While he’s not one of the 11 home cooks left competing for the Master Chef Canada title and the $100,000 winner prize, Kwasi Douglas says he has been enriched by the experience.
In their second team challenge, he and the rest of the chefs were required to prepare and sell gourmet poutine to University of Guelph students with the team earning the most sales securing immunity from the elimination-deciding pressure test.
Douglas’s team lost and he was tasked with preparing tortellini, which didn’t impress culinary experts Michael Bonacini, Alvin Leung and Claudio Aprile.
“I never made tortellini before,” he said. “What went wrong for me was the shape of the pasta and coming up with these little tiny delicate shapes.”
Taking risks in the competition didn’t bother Douglas, who started cooking in his early teenage years in his family’s Durham residence kitchen.
“I always want to do something unconventional,” he said. “This experience has been amazing and life changing. It takes a lot of courage to be in a competition like this and to put yourself out there on a plate. The best lesson that I have learned is that tantalizing taste buds and pleasing palates are not the only degree of success. You have to make food look amazing. This competition helped me realize that my place in the world is working with food.”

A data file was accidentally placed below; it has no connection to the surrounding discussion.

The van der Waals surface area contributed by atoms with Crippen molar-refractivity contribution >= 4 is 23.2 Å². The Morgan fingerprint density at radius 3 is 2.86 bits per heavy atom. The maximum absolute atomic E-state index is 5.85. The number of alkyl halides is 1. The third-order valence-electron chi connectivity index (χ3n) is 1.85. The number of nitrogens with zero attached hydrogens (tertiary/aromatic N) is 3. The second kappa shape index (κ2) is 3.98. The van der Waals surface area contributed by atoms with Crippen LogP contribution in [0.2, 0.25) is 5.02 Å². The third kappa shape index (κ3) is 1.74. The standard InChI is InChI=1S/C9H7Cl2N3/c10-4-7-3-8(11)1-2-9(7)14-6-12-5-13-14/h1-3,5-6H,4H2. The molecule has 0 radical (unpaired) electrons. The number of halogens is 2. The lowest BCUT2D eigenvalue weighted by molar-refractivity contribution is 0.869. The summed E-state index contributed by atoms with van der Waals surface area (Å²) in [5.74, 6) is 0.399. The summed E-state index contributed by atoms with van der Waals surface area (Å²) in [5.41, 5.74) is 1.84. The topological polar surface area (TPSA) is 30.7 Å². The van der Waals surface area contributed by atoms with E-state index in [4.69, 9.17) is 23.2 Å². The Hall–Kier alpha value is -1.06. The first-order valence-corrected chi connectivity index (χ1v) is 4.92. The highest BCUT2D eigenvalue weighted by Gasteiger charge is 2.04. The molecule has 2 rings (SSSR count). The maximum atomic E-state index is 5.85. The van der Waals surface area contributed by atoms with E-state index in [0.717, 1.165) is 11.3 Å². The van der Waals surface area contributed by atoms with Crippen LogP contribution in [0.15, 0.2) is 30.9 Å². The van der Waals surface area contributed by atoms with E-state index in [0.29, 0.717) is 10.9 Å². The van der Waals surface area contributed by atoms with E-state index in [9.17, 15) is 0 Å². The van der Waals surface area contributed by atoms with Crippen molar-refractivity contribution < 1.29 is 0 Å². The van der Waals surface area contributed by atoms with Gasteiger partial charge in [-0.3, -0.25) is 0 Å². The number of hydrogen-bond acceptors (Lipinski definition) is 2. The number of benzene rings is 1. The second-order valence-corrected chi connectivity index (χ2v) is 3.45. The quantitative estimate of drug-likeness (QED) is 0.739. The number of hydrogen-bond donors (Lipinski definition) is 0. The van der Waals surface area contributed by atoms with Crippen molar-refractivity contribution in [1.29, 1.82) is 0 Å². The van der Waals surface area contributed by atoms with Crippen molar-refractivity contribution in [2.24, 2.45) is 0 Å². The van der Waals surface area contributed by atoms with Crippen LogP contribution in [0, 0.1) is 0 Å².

The last of three boys born to Guyanese immigrants, Douglas said watching the show is not the same as competing in it.
“I watch a lot of Jeopardy (the game show) and sitting on the couch, you know the answers as opposed to when you are there, you draw a blank,” he said. “That’s what it’s like with Master Chef. That hour goes by lightning fast.”
When he’s not in the kitchen, Douglas – a social service worker – provides support for men with special needs in Durham.